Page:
And I love the expected delivery date: August 29. That’s today. It’s almost bedtime, and I have not received my package.

But something happened this summer that almost made up for my dealings with the dreaded Post Office.

Almost.

Packaged in with the most recent copy of Bloomberg Businessweek was a notice essentially firing the post office. “Starting next week,” the notice informed, “your magazine will be delivered like a newspaper,” meaning subscribers will receive their magazines “before [the] weekend begins.” I love how they equate “outstanding service” with no longer delivering via USPS.

Interestingly enough, this follows closely a Businessweek featuring an article about why the Post Office is in big trouble. A few highlights of the article include the fact that the USPS is essentially relying on junk mail to increase revenue, the Internet is destroying first-class mail, and UPS and FedEx—not the Post Office—are America’s go-to companies for express shipping. Also—no surprise there—unions and insane benefits promised to retirees are adding their demands to kill the system.

To try to remedy the problem, analysts were sent to different countries, all of which are making a profit with their postal systems (compared to the USPS, the profit margin of which was some negative-13% this year). Ideas include closing down many USPS branches and reopening in convenience and other stores (allowing for hiring non-union employees and increasing efficiency by linking to the private sector). These are all ideas implemented by other countries with success. The analyst who found all these ideas “returned to America full of excitement” and “delivered… a report to the House subcommittee.” When briefed on this research and offered the suggestions, “Joseph Corbett, the American postal service’s chief financial officer, thanked [the analyst] for his efforts. At the same time, he said the agency was sticking to its plan.”  *

Nothing like the status quo.

Good ole US P O

 

* = Info and quotes from Leonard, Devin. The End of Mail. pp 60-65 in Bloomberg Business Week‘s May 30-June 5, 2011 issue

 
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Posted by on August 29, 2011 in musings

 

Earth-Shaking Weird

This Tuesday’s Virginia earthquake brought with it a number of strange happenings. Perhaps the earthquake opened up a vortex of weirdness from which I have yet to recover.  Perhaps it is an overture leading us into the notorious and prophetic 2012. Or perhaps it’s nothing at all.In any case, here are the strange things that the earthquake seems to have brought to my life:
                                                                                                                                .
Planning
Perhaps the strangest thing that happened on Tuesday was the time given to us teachers to actually plan for the upcoming year. I knew something strange was happening: after lunch we were given a few hours’ reprieve from the countless meetings and other activities that had taken up the four previous teacher workdays. It was amazing, actually, to have a block of time all to myself to sit down with my syllabi and prepare lessons for the first few weeks of school. Those of you who teach can probably appreciate how unique this “down time” is in the presence of so many meetings and mandatory software training sessions and the like. I was thinking to myself: unimpeded planning time? Maybe the world is coming to an end! As if in response, my classroom started shaking… and there went the planning.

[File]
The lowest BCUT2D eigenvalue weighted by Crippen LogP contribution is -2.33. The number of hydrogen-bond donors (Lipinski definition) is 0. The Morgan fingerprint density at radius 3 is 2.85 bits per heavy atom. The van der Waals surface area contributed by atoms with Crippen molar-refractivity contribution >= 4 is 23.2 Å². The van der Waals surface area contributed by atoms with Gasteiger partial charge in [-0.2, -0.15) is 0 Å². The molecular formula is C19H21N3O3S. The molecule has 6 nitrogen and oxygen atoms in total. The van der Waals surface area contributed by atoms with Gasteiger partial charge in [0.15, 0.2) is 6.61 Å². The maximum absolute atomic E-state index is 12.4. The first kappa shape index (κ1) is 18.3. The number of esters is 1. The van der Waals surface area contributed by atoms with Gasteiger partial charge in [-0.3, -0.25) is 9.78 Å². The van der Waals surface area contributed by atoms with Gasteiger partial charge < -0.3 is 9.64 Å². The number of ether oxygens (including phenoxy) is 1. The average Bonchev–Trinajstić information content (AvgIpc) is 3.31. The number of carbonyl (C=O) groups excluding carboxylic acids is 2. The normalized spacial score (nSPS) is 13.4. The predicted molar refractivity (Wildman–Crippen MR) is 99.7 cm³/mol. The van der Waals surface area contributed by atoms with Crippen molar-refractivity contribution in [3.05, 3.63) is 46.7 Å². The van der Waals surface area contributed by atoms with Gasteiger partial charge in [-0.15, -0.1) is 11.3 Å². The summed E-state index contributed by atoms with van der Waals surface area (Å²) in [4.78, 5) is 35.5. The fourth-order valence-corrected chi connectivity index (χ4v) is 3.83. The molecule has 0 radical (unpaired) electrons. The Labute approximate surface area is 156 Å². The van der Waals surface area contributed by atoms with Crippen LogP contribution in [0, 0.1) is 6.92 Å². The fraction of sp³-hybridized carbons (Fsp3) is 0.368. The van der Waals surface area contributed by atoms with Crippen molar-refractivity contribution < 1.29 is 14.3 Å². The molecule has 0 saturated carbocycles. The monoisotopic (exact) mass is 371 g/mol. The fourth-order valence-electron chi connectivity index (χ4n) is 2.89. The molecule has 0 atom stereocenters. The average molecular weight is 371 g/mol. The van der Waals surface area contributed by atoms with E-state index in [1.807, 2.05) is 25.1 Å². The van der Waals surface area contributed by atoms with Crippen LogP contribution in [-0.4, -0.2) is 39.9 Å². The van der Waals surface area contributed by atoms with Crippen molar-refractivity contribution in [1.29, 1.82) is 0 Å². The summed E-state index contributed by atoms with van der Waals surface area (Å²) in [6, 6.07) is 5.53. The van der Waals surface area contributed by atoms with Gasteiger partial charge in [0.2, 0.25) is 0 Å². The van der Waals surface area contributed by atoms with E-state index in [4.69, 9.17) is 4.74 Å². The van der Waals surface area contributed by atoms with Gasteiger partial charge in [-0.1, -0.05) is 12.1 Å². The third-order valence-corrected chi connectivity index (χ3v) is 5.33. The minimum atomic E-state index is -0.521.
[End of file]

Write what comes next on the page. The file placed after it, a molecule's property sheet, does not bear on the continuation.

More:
.
Antique Clock
We have a clock
that’s over 100 years old. My father-in-law, a horologist (a clockmaker), restored it for us. It’s the kind you have to wind for both the ticking mechanism and the chime, and you have to swing the pendulum to get it to keep time. While away for vacation at the end of July, my husband and I let the clock run down; when we returned, we forgot to wind it back up. So you can imagine our surprise when, sitting and eating dinner, the clock started striking the hour. We both looked up.
 
“Did you wind the clock?” I asked. 
 
“No, I thought you did!”
 
The clock was accurate to the minute, and only off by an hour. Strange. I guess the earthquake’s undulations were enough to get the pendulum moving again… still, the thing ran for 12 hours without being wound!
 
HP TouchPad
Earlier this week, Leia (one of my dogs, known as the “evil” one), started going berserk early in the morning. Sometimes she barks now or then if a car drives by, but this time nothing would quiet her. I got up to let her out, and in the wee hours
of the morning decided to check my email. On my screen, the BestBuy.com window was still opened: the day before, I had been searching for an HP TouchPad. After the company announced it was bowing out of the computer biz, it decided to sell off its tablets for $99. You can’t beat that price for an e-reader! But of course it was sold out everywhere. I hit the refresh button to find the tablet in stock. Without hesitation, I ordered one, thinking it was just a glitch. After I put my order through, I hit the refresh button once more out of curiosity, and the tablet was once again listed as sold out. I assumed my order would be cancelled. So imagine my surprise when the tablet arrived today! My dog woke me up for the four-minute sweet spot when Best Buy had the tablets on sale. Very strange indeed!